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Title: Fiction and belief in the nineteen-thirties : studies in the novels of Edward Upward, Rex Warner, Graham Greene, Evelyn Waugh, Christopher Isherwood and George Orwell
Author: Johnstone, Richard Allan
ISNI:       0000 0001 2417 3510
Awarding Body: University of Cambridge
Current Institution: University of Cambridge
Date of Award: 1978
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The dissertation is concerned with the English, middle class novelists who were born in the first decade of this century, who began publishing in the late nineteen-twenties and came to prominence in the nineteen-thirties. These novelists shared the influences of a common background, and possessed a common consciousness of themselves as belonging to a specifically post-war, "thirties" generation. Their childhoods had been spent in Edwardian security, but they had grown to adulthood with an acute awareness that this security had disappeared forever with the First World War. Against what was felt to be the rapid movement of postwar society towards futility and chaos, novelists of the thirties generation were fundamentally concerned to assert in their fiction the significance of the individual in a significant world. As a means of convincingly defining the external world and the function of the individual, they were attracted to varieties of belief, notably to Catholicism and to Communism. Adopting these poles of belief as a basic framework, and concentrating upon the six novelists of the title, the dissertation explores in thirties fiction the relationship between fiction and belief, between the individual and his desire to comprehend and define his society. Chapter One attempts a definition of this thirties generation, and considers some of the important influences upon it. Chapter Two considers some of the dominant features of thirties fiction, and Chapter Tree distinguishes the main kinds of left-wing novels of the time. Chapters Four and Five deal with the novel of revolutionary action, as practised by Edward Upward and Rex Warner, and Chapters Six and Seven with the Catholic novelists Graham Greene and Evelyn Waugh. Upward, Warner, Greene and Waugh may all be described as having been in the thirties committed novelists. Christopher Isherwood and George Orwell may not be so described, but the consideration of their work in Chapters Eight and Nine suggests an equivalent concern with the function of the individual in an apparently chaotic society, and with the problem of discovering some means, in fiction and in life, of ordering that society and evaluating individual action within it.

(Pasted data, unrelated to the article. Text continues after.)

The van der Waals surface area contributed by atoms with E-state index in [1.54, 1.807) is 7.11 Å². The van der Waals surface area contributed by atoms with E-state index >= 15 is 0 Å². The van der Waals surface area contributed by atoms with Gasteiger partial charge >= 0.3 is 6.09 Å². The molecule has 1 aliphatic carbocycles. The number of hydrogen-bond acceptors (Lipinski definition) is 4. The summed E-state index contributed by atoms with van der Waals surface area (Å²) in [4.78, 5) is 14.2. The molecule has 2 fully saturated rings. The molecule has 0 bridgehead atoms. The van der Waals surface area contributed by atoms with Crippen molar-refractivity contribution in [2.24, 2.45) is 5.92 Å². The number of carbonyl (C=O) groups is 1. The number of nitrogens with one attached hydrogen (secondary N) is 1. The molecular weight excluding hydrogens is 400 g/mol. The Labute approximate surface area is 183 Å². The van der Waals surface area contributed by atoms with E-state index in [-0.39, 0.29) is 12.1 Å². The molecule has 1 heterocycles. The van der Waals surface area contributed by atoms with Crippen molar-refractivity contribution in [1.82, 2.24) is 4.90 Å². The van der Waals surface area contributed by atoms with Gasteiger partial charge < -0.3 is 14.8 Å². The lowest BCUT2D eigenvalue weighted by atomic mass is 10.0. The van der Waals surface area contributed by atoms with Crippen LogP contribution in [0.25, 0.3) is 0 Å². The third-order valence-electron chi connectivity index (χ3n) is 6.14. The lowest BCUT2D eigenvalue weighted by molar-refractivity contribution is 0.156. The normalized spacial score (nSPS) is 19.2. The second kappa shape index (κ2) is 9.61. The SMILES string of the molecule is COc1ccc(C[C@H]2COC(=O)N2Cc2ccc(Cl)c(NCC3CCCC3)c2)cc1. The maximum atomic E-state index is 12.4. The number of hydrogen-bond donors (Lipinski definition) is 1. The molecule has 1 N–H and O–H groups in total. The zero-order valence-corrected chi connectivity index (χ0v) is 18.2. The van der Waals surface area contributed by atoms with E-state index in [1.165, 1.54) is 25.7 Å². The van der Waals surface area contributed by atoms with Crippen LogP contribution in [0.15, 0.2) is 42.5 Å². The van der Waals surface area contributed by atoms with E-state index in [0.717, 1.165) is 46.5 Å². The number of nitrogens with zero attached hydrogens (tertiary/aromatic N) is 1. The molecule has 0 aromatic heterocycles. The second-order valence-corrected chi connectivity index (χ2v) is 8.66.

Supervisor: Not available Sponsor: Not available
Qualification Name: Thesis (Ph.D.) Qualification Level: Doctoral
EThOS ID:  DOI: Not available